Once again I will be venturing forth in the first week of the new year in order to try and wrap my head around the largest consumer electronics convention in the world: CES 2104. Last year I tried a sort of crowd-funded coverage model, but this year I was approached by American Libraries to cover it for them! That means this year you’ll be getting my take on the newest tech over at the American Libraries Scoop blog, as well as here on Pattern Recognition. For anything that I think is of interest to libraries, I’ll be doing some video, photos, and write ups over on The Scoop, and then general tech stuff will be folded in here at PatRec. I’ll do some cross-linking so that people don’t miss anything, though. If you’d like to see the sort of coverage I’ve done in the past, you can take a look at the archives.

Here’s the bit where you can help! If you have any particular tech you’d like me to take a special look at, or company that you’d like some more info about…really, anything you’d like to know more about, let me know! You can leave a comment here on the post, or follow me on Twitter (@griffey) and let me know there. I’ll be tweeting pretty aggressively from CES, so it’ll be easy to follow along with what I’m seeing.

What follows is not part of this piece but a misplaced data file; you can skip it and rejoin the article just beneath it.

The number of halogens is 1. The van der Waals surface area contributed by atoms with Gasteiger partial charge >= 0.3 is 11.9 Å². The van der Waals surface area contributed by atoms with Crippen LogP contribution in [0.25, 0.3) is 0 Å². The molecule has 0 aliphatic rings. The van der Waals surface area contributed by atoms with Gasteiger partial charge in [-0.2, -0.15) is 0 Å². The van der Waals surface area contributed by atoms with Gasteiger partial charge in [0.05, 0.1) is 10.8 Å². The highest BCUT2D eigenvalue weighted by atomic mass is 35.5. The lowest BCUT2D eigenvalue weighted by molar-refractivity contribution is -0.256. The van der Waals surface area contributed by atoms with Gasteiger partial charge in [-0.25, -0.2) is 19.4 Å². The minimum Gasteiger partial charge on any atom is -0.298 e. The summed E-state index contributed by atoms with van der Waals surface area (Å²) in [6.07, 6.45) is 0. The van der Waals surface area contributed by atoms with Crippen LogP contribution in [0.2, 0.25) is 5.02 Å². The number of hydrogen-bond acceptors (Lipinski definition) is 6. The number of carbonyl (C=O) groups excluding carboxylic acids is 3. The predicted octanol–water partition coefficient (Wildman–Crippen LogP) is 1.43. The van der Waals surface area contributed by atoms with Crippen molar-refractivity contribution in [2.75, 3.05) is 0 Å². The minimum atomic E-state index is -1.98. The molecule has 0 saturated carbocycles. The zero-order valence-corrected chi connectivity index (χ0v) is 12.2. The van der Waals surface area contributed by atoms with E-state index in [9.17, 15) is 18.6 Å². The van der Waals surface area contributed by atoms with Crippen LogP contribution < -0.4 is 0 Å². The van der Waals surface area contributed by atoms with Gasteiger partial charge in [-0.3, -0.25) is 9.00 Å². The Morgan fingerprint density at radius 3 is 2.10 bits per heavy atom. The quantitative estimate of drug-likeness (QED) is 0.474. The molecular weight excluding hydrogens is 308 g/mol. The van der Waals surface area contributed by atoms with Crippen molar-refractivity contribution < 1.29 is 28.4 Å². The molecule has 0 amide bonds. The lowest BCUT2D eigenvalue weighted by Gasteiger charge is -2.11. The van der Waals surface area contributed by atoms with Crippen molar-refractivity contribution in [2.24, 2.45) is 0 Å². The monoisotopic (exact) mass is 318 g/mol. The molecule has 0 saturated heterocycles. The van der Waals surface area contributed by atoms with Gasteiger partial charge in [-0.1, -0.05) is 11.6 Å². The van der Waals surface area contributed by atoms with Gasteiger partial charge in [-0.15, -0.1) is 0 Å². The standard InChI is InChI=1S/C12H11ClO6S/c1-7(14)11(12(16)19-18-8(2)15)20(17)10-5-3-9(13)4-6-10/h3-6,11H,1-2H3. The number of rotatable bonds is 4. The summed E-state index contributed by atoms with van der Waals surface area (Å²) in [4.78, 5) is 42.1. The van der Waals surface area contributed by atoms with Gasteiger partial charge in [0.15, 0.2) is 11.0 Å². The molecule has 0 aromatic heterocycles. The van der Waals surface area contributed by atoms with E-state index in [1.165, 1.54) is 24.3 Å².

Let me know what you’d like to hear about, and I’ll do my best to find some information and share it.

My CES2013 Hangout

As a sort of wrap-up for my CES2013 coverage, I decided to advertise and present a live, interactive online webinar driven by Google Hangouts. That happened today, and this is the resultant video presentation. The first 57 minutes and 30 seconds or so is me talking through a slideshow on trends and the effect said trends may have on libraries, while the last half-hour is me taking questions from the chat room, twitter, and from the brave souls who took time out of their day to join me in the Hangout and ask questions.